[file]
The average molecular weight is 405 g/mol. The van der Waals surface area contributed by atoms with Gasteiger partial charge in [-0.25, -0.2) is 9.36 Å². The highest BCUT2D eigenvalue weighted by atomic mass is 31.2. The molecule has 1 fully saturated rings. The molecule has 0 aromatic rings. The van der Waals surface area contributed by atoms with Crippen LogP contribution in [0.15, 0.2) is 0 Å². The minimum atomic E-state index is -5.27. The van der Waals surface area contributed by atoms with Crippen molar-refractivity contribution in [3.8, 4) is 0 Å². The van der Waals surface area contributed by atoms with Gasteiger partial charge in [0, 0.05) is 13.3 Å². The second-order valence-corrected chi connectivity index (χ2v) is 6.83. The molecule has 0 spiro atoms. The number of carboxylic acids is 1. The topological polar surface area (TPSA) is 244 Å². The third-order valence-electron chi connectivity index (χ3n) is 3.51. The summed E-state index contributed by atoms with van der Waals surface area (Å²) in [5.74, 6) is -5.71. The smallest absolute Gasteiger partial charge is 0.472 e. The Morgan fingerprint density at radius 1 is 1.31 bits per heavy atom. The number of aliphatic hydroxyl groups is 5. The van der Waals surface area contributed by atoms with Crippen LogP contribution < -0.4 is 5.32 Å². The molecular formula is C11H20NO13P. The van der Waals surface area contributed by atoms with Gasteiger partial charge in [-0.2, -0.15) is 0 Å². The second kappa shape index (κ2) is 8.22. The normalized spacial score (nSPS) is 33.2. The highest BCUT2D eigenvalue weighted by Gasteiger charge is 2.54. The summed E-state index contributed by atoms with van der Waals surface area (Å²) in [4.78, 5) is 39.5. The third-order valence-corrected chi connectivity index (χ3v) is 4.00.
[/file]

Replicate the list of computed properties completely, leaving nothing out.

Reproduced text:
The average molecular weight is 405 g/mol. The van der Waals surface area contributed by atoms with Gasteiger partial charge in [-0.25, -0.2) is 9.36 Å². The highest BCUT2D eigenvalue weighted by atomic mass is 31.2. The molecule has 1 fully saturated rings. The molecule has 0 aromatic rings. The van der Waals surface area contributed by atoms with Crippen LogP contribution in [0.15, 0.2) is 0 Å². The minimum atomic E-state index is -5.27. The van der Waals surface area contributed by atoms with Crippen molar-refractivity contribution in [3.8, 4) is 0 Å². The van der Waals surface area contributed by atoms with Gasteiger partial charge in [0, 0.05) is 13.3 Å². The second-order valence-corrected chi connectivity index (χ2v) is 6.83. The molecule has 0 spiro atoms. The number of carboxylic acids is 1. The topological polar surface area (TPSA) is 244 Å². The third-order valence-electron chi connectivity index (χ3n) is 3.51. The summed E-state index contributed by atoms with van der Waals surface area (Å²) in [5.74, 6) is -5.71. The smallest absolute Gasteiger partial charge is 0.472 e. The Morgan fingerprint density at radius 1 is 1.31 bits per heavy atom. The number of aliphatic hydroxyl groups is 5. The van der Waals surface area contributed by atoms with Crippen LogP contribution < -0.4 is 5.32 Å². The molecular formula is C11H20NO13P. The van der Waals surface area contributed by atoms with Gasteiger partial charge in [-0.2, -0.15) is 0 Å². The second kappa shape index (κ2) is 8.22. The normalized spacial score (nSPS) is 33.2. The highest BCUT2D eigenvalue weighted by Gasteiger charge is 2.54. The summed E-state index contributed by atoms with van der Waals surface area (Å²) in [4.78, 5) is 39.5. The third-order valence-corrected chi connectivity index (χ3v) is 4.00.